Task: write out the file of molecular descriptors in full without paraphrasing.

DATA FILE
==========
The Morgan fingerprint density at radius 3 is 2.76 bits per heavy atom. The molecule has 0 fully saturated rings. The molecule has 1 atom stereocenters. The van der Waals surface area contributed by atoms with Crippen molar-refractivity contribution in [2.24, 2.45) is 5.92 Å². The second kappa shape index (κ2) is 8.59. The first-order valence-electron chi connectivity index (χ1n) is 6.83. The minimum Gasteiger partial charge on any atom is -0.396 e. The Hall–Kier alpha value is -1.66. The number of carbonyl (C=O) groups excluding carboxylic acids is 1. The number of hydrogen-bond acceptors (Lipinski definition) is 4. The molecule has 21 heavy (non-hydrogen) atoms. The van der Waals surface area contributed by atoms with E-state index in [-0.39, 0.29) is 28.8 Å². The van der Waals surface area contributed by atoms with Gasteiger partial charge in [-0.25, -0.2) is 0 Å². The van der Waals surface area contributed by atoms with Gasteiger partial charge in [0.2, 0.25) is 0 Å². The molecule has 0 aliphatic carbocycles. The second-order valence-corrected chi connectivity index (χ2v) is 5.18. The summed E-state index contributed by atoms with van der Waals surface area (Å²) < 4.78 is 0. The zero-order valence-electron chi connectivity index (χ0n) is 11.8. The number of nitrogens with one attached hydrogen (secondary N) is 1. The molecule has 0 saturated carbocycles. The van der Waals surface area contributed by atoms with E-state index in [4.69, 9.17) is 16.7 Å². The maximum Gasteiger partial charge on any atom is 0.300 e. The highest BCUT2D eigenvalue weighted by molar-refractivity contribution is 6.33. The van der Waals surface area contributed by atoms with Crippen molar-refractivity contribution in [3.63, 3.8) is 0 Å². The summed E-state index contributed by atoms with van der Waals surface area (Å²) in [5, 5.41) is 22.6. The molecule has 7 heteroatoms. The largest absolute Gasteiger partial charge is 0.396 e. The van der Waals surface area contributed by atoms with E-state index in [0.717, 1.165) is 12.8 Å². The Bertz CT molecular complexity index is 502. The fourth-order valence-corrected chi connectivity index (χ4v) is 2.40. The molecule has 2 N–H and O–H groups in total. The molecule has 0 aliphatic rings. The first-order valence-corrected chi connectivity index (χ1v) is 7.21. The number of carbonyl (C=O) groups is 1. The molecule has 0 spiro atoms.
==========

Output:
The Morgan fingerprint density at radius 3 is 2.76 bits per heavy atom. The molecule has 0 fully saturated rings. The molecule has 1 atom stereocenters. The van der Waals surface area contributed by atoms with Crippen molar-refractivity contribution in [2.24, 2.45) is 5.92 Å². The second kappa shape index (κ2) is 8.59. The first-order valence-electron chi connectivity index (χ1n) is 6.83. The minimum Gasteiger partial charge on any atom is -0.396 e. The Hall–Kier alpha value is -1.66. The number of carbonyl (C=O) groups excluding carboxylic acids is 1. The number of hydrogen-bond acceptors (Lipinski definition) is 4. The molecule has 21 heavy (non-hydrogen) atoms. The van der Waals surface area contributed by atoms with E-state index in [-0.39, 0.29) is 28.8 Å². The van der Waals surface area contributed by atoms with Gasteiger partial charge in [-0.25, -0.2) is 0 Å². The van der Waals surface area contributed by atoms with Gasteiger partial charge in [0.2, 0.25) is 0 Å². The molecule has 0 aliphatic carbocycles. The second-order valence-corrected chi connectivity index (χ2v) is 5.18. The summed E-state index contributed by atoms with van der Waals surface area (Å²) < 4.78 is 0. The zero-order valence-electron chi connectivity index (χ0n) is 11.8. The number of nitrogens with one attached hydrogen (secondary N) is 1. The molecule has 0 saturated carbocycles. The van der Waals surface area contributed by atoms with E-state index in [4.69, 9.17) is 16.7 Å². The maximum Gasteiger partial charge on any atom is 0.300 e. The highest BCUT2D eigenvalue weighted by molar-refractivity contribution is 6.33. The van der Waals surface area contributed by atoms with Crippen molar-refractivity contribution in [3.63, 3.8) is 0 Å². The summed E-state index contributed by atoms with van der Waals surface area (Å²) in [5, 5.41) is 22.6. The molecule has 7 heteroatoms. The largest absolute Gasteiger partial charge is 0.396 e. The van der Waals surface area contributed by atoms with E-state index in [0.717, 1.165) is 12.8 Å². The Bertz CT molecular complexity index is 502. The fourth-order valence-corrected chi connectivity index (χ4v) is 2.40. The molecule has 2 N–H and O–H groups in total. The molecule has 0 aliphatic rings. The first-order valence-corrected chi connectivity index (χ1v) is 7.21. The number of carbonyl (C=O) groups is 1. The molecule has 0 spiro atoms.